Owners of the rooftop clubs across the street from Wrigley Field have been threatening lawsuit against the Cubs for the last couple of years, ever since the Cubs revealed plans to put up a Jumbotron and other signs that might block views from some of the buildings.
Now, they have filed such a suit accusing the Cubs of "bad faith," according to this Sun-Times article. Here's the crux of the issue:
The Cubs say their plans were designed to score a federal tax credit worth up to $75 million. But the rooftop owners allege the Ricketts family had ulterior motives when it last year asked Mayor Rahm Emanuel’s hand-picked Chicago Commission on Landmarks to approve changes to their plan for signs and a jumbotron. “Instead of substantively modifying the outfield sign plan, the Cubs reconfigured the . . . signs so as to completely block the views of the Rooftops the Cubs were unable to purchase,” the owners allege in the suit against the City of Chicago. The new sign arrangement shafts rooftop owners who weren’t willing to sell, but will “restore the views of the Rooftops the Cubs contracted to purchase,” say the owners, who want a Cook County Judge to stop the signs from going up.
Well... let's put it this way. I did speculate last May when those renderings were first announced that they could, in fact, do just that:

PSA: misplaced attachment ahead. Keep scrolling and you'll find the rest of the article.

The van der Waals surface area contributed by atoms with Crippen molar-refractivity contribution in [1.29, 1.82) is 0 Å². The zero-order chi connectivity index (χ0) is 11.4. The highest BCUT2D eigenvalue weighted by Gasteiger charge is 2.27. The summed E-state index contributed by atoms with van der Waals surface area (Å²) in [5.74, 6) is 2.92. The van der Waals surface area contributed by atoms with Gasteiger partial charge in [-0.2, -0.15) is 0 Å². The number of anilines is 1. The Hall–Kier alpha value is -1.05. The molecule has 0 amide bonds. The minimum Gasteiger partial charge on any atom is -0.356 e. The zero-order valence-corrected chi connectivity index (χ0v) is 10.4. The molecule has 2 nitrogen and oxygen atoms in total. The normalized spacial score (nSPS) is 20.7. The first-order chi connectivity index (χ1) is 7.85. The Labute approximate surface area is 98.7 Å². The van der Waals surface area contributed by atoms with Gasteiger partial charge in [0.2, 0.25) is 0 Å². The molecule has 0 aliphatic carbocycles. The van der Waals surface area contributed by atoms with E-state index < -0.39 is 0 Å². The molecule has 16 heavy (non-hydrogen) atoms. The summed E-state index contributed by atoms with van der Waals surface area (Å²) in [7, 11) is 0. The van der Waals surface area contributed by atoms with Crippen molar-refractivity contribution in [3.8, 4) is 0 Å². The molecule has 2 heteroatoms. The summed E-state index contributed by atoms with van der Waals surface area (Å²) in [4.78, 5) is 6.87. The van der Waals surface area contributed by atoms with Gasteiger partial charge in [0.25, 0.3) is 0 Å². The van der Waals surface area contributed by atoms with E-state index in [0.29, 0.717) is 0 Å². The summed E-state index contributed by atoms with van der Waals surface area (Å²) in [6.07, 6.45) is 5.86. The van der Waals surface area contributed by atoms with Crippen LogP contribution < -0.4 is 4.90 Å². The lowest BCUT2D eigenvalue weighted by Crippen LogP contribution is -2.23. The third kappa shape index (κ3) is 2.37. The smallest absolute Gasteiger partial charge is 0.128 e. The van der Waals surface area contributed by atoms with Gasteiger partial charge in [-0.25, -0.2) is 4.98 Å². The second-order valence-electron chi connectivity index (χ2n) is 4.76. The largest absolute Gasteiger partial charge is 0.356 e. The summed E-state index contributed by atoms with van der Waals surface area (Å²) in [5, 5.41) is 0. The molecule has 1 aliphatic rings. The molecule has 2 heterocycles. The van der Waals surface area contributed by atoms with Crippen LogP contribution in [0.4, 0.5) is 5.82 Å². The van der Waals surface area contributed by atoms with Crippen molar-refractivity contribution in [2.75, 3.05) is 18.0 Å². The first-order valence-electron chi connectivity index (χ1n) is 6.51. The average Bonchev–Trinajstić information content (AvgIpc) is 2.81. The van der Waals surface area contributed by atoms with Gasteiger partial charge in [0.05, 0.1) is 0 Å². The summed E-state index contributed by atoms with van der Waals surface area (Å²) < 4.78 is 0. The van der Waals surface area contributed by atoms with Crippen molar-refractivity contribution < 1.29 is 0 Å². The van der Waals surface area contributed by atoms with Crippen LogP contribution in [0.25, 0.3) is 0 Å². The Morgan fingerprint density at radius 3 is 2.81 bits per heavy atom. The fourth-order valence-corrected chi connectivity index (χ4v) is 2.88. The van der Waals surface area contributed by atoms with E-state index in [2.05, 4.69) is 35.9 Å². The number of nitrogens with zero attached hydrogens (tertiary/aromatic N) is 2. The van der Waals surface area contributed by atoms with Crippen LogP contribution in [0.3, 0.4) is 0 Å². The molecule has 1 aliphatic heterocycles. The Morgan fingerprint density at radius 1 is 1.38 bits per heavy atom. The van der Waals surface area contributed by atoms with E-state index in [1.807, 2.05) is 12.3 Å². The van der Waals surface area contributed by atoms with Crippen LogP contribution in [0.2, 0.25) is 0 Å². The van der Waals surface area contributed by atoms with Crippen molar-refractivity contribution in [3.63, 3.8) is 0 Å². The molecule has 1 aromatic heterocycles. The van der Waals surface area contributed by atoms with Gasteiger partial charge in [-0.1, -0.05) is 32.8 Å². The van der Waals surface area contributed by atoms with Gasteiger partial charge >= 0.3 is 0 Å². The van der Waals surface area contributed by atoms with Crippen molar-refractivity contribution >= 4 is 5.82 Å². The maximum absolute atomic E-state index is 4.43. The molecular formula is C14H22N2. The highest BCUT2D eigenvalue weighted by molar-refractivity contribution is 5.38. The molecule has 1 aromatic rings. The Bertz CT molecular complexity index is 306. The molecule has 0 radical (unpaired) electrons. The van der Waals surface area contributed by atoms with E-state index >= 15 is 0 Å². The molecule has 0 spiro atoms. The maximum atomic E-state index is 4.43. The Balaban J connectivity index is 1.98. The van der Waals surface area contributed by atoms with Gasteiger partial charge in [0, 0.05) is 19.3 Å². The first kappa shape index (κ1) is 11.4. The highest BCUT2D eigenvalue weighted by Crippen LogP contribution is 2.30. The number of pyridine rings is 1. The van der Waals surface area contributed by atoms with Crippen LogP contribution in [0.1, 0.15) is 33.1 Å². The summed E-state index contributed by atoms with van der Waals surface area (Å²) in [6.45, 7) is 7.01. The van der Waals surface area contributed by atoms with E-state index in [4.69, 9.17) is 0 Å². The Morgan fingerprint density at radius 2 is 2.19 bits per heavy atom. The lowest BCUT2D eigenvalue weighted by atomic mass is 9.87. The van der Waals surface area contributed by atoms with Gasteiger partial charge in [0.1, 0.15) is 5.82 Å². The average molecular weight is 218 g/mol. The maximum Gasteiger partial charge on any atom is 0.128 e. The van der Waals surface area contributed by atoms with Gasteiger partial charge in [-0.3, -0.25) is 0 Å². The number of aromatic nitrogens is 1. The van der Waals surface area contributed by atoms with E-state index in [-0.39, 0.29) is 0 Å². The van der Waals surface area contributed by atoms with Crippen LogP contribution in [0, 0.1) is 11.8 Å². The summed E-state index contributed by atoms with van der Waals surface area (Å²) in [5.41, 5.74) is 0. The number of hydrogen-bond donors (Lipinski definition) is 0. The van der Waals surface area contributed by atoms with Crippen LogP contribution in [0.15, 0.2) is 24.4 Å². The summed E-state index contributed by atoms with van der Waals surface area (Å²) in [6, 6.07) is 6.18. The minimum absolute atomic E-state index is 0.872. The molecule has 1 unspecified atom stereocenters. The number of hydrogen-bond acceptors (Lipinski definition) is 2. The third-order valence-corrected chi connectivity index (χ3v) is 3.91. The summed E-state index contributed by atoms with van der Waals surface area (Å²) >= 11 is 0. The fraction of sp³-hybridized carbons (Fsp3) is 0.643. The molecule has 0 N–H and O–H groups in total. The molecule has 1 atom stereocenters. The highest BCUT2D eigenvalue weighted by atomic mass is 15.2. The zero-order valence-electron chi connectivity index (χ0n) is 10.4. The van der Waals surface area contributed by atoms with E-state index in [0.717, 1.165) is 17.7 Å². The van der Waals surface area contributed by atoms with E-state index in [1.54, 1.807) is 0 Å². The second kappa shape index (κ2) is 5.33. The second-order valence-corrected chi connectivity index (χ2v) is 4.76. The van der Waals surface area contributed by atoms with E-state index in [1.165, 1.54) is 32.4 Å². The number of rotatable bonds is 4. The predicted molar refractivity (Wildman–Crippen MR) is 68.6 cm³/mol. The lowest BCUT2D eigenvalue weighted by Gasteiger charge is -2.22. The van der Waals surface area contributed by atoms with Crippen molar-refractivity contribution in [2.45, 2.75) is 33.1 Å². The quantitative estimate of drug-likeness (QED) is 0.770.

If you look at the overall Wrigley panoramic rendering above, as well as the right-field scene, you can see multiple new signs that would... pretty much block all the rooftop views.
But the Cubs did make some adjustments in the sign plan, as noted in the lawsuit's text quoted above. Newer renderings show less blockage of views from the rooftops, and as has been noted often here and elsewhere, the city and the Landmarks Commission have signed off on the Cubs' signage, which is now under construction as part of the bleacher project.
The rooftops, in my view, had their chance. They do, as they have often noted, have a contract with the Cubs that runs through 2023. It's pretty obvious that many of these clubs are in financial trouble; some are going through foreclosure and the Cubs are reportedly buying some others. This lawsuit sounds like a last-gasp attempt for the rooftops to get some sort of financial settlement out of the team. I do know that, as has been noted many times, the Cubs/rooftops contract calls for arbitration, not lawsuits, as the means for settling disputes between the two parties.
I'm not a lawyer so I'd appreciate it if those of you who are could comment on this suit from a legal standpoint. Seems to me that it won't get very far, but I'd like a legal viewpoint on it as well.